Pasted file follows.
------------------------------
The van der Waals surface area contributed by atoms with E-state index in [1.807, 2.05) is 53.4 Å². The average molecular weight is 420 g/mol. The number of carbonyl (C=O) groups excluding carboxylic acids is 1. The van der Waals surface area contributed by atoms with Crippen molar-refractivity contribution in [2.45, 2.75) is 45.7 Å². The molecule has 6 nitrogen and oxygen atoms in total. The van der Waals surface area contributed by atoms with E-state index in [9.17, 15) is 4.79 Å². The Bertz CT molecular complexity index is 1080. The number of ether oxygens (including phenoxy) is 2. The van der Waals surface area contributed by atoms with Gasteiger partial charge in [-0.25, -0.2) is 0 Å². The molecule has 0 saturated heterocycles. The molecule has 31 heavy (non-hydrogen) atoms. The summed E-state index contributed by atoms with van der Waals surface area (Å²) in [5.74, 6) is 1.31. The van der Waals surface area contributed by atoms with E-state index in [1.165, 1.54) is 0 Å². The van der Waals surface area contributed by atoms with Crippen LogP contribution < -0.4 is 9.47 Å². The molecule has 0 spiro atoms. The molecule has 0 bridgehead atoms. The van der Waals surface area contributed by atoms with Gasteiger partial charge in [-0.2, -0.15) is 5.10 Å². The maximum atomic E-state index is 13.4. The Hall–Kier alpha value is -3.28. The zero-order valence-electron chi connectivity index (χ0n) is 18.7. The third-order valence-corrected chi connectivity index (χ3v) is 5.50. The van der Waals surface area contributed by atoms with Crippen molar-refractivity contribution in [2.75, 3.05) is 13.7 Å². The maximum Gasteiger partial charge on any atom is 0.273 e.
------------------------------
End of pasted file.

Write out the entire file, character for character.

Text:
The van der Waals surface area contributed by atoms with E-state index in [1.807, 2.05) is 53.4 Å². The average molecular weight is 420 g/mol. The number of carbonyl (C=O) groups excluding carboxylic acids is 1. The van der Waals surface area contributed by atoms with Crippen molar-refractivity contribution in [2.45, 2.75) is 45.7 Å². The molecule has 6 nitrogen and oxygen atoms in total. The van der Waals surface area contributed by atoms with E-state index in [9.17, 15) is 4.79 Å². The Bertz CT molecular complexity index is 1080. The number of ether oxygens (including phenoxy) is 2. The van der Waals surface area contributed by atoms with Gasteiger partial charge in [-0.25, -0.2) is 0 Å². The molecule has 0 saturated heterocycles. The molecule has 31 heavy (non-hydrogen) atoms. The summed E-state index contributed by atoms with van der Waals surface area (Å²) in [5.74, 6) is 1.31. The van der Waals surface area contributed by atoms with E-state index in [1.165, 1.54) is 0 Å². The van der Waals surface area contributed by atoms with Crippen LogP contribution < -0.4 is 9.47 Å². The molecule has 0 spiro atoms. The molecule has 0 bridgehead atoms. The van der Waals surface area contributed by atoms with Gasteiger partial charge in [-0.2, -0.15) is 5.10 Å². The maximum atomic E-state index is 13.4. The Hall–Kier alpha value is -3.28. The zero-order valence-electron chi connectivity index (χ0n) is 18.7. The third-order valence-corrected chi connectivity index (χ3v) is 5.50. The van der Waals surface area contributed by atoms with Crippen molar-refractivity contribution in [2.75, 3.05) is 13.7 Å². The maximum Gasteiger partial charge on any atom is 0.273 e.